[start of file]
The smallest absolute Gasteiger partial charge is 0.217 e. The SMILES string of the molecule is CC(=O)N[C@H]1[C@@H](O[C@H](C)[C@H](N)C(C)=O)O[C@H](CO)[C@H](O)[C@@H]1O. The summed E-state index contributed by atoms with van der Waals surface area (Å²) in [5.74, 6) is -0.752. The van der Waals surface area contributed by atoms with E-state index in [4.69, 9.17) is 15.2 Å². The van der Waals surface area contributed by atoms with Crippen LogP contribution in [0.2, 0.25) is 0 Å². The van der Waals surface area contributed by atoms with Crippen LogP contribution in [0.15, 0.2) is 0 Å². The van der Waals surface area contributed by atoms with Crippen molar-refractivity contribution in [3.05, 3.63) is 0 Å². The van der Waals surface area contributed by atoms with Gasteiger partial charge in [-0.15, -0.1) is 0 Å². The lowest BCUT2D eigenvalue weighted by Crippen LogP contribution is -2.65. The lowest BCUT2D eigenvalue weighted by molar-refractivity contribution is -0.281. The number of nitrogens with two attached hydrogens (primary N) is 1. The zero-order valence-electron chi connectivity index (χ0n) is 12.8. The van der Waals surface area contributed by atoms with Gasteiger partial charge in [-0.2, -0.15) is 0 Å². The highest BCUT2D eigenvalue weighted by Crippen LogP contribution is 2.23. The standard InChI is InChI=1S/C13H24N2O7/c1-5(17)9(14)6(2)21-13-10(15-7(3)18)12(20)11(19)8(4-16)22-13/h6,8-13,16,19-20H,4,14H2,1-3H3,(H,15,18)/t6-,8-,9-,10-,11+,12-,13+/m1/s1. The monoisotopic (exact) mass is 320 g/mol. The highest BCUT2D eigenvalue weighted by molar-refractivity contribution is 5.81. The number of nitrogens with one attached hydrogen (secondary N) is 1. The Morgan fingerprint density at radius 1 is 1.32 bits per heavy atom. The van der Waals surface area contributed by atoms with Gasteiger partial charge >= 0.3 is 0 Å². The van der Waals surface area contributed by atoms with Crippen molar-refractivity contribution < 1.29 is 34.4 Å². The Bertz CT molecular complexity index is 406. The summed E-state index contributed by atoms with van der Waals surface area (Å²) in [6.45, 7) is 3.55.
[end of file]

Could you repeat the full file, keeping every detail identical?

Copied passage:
The smallest absolute Gasteiger partial charge is 0.217 e. The SMILES string of the molecule is CC(=O)N[C@H]1[C@@H](O[C@H](C)[C@H](N)C(C)=O)O[C@H](CO)[C@H](O)[C@@H]1O. The summed E-state index contributed by atoms with van der Waals surface area (Å²) in [5.74, 6) is -0.752. The van der Waals surface area contributed by atoms with E-state index in [4.69, 9.17) is 15.2 Å². The van der Waals surface area contributed by atoms with Crippen LogP contribution in [0.2, 0.25) is 0 Å². The van der Waals surface area contributed by atoms with Crippen LogP contribution in [0.15, 0.2) is 0 Å². The van der Waals surface area contributed by atoms with Crippen molar-refractivity contribution in [3.05, 3.63) is 0 Å². The van der Waals surface area contributed by atoms with Gasteiger partial charge in [-0.15, -0.1) is 0 Å². The lowest BCUT2D eigenvalue weighted by Crippen LogP contribution is -2.65. The lowest BCUT2D eigenvalue weighted by molar-refractivity contribution is -0.281. The number of nitrogens with two attached hydrogens (primary N) is 1. The zero-order valence-electron chi connectivity index (χ0n) is 12.8. The van der Waals surface area contributed by atoms with Gasteiger partial charge in [-0.2, -0.15) is 0 Å². The highest BCUT2D eigenvalue weighted by Crippen LogP contribution is 2.23. The standard InChI is InChI=1S/C13H24N2O7/c1-5(17)9(14)6(2)21-13-10(15-7(3)18)12(20)11(19)8(4-16)22-13/h6,8-13,16,19-20H,4,14H2,1-3H3,(H,15,18)/t6-,8-,9-,10-,11+,12-,13+/m1/s1. The monoisotopic (exact) mass is 320 g/mol. The highest BCUT2D eigenvalue weighted by molar-refractivity contribution is 5.81. The number of nitrogens with one attached hydrogen (secondary N) is 1. The Morgan fingerprint density at radius 1 is 1.32 bits per heavy atom. The van der Waals surface area contributed by atoms with Gasteiger partial charge >= 0.3 is 0 Å². The van der Waals surface area contributed by atoms with Crippen molar-refractivity contribution < 1.29 is 34.4 Å². The Bertz CT molecular complexity index is 406. The summed E-state index contributed by atoms with van der Waals surface area (Å²) in [6.45, 7) is 3.55.